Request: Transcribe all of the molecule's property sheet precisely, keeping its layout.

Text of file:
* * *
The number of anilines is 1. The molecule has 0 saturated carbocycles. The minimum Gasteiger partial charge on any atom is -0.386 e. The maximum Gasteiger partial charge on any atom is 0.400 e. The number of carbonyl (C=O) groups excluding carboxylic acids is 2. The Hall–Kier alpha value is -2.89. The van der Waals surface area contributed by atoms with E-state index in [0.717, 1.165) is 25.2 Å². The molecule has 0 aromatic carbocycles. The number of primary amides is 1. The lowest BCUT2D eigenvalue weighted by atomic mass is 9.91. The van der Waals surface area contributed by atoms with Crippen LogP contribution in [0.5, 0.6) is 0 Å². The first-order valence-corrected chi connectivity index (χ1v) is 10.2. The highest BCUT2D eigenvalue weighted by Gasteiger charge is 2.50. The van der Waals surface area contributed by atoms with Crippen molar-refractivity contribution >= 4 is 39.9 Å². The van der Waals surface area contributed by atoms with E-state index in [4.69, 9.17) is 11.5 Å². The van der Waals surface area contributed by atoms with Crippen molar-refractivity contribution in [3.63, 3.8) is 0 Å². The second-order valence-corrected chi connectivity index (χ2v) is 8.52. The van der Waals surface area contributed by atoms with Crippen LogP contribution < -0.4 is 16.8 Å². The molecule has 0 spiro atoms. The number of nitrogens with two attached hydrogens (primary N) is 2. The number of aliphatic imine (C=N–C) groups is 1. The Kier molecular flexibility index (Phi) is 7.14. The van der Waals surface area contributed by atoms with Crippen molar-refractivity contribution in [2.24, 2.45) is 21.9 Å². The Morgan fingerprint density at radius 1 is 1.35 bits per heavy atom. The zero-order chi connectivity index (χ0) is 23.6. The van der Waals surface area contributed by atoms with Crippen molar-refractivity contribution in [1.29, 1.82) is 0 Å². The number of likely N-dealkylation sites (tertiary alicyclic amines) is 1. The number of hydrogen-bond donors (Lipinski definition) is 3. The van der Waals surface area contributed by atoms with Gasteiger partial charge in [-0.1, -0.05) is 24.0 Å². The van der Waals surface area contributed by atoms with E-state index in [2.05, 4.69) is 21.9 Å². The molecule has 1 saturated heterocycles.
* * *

The number of anilines is 1. The molecule has 0 saturated carbocycles. The minimum Gasteiger partial charge on any atom is -0.386 e. The maximum Gasteiger partial charge on any atom is 0.400 e. The number of carbonyl (C=O) groups excluding carboxylic acids is 2. The Hall–Kier alpha value is -2.89. The van der Waals surface area contributed by atoms with E-state index in [0.717, 1.165) is 25.2 Å². The molecule has 0 aromatic carbocycles. The number of primary amides is 1. The lowest BCUT2D eigenvalue weighted by atomic mass is 9.91. The van der Waals surface area contributed by atoms with Crippen LogP contribution in [0.5, 0.6) is 0 Å². The first-order valence-corrected chi connectivity index (χ1v) is 10.2. The highest BCUT2D eigenvalue weighted by Gasteiger charge is 2.50. The van der Waals surface area contributed by atoms with Crippen molar-refractivity contribution >= 4 is 39.9 Å². The van der Waals surface area contributed by atoms with E-state index in [4.69, 9.17) is 11.5 Å². The van der Waals surface area contributed by atoms with Crippen molar-refractivity contribution in [3.63, 3.8) is 0 Å². The second-order valence-corrected chi connectivity index (χ2v) is 8.52. The van der Waals surface area contributed by atoms with Crippen LogP contribution < -0.4 is 16.8 Å². The molecule has 0 spiro atoms. The number of nitrogens with two attached hydrogens (primary N) is 2. The number of aliphatic imine (C=N–C) groups is 1. The Kier molecular flexibility index (Phi) is 7.14. The van der Waals surface area contributed by atoms with Crippen molar-refractivity contribution in [2.24, 2.45) is 21.9 Å². The Morgan fingerprint density at radius 1 is 1.35 bits per heavy atom. The zero-order chi connectivity index (χ0) is 23.6. The van der Waals surface area contributed by atoms with Crippen molar-refractivity contribution in [1.29, 1.82) is 0 Å². The number of likely N-dealkylation sites (tertiary alicyclic amines) is 1. The number of hydrogen-bond donors (Lipinski definition) is 3. The van der Waals surface area contributed by atoms with Gasteiger partial charge in [-0.1, -0.05) is 24.0 Å². The van der Waals surface area contributed by atoms with E-state index in [2.05, 4.69) is 21.9 Å². The molecule has 1 saturated heterocycles.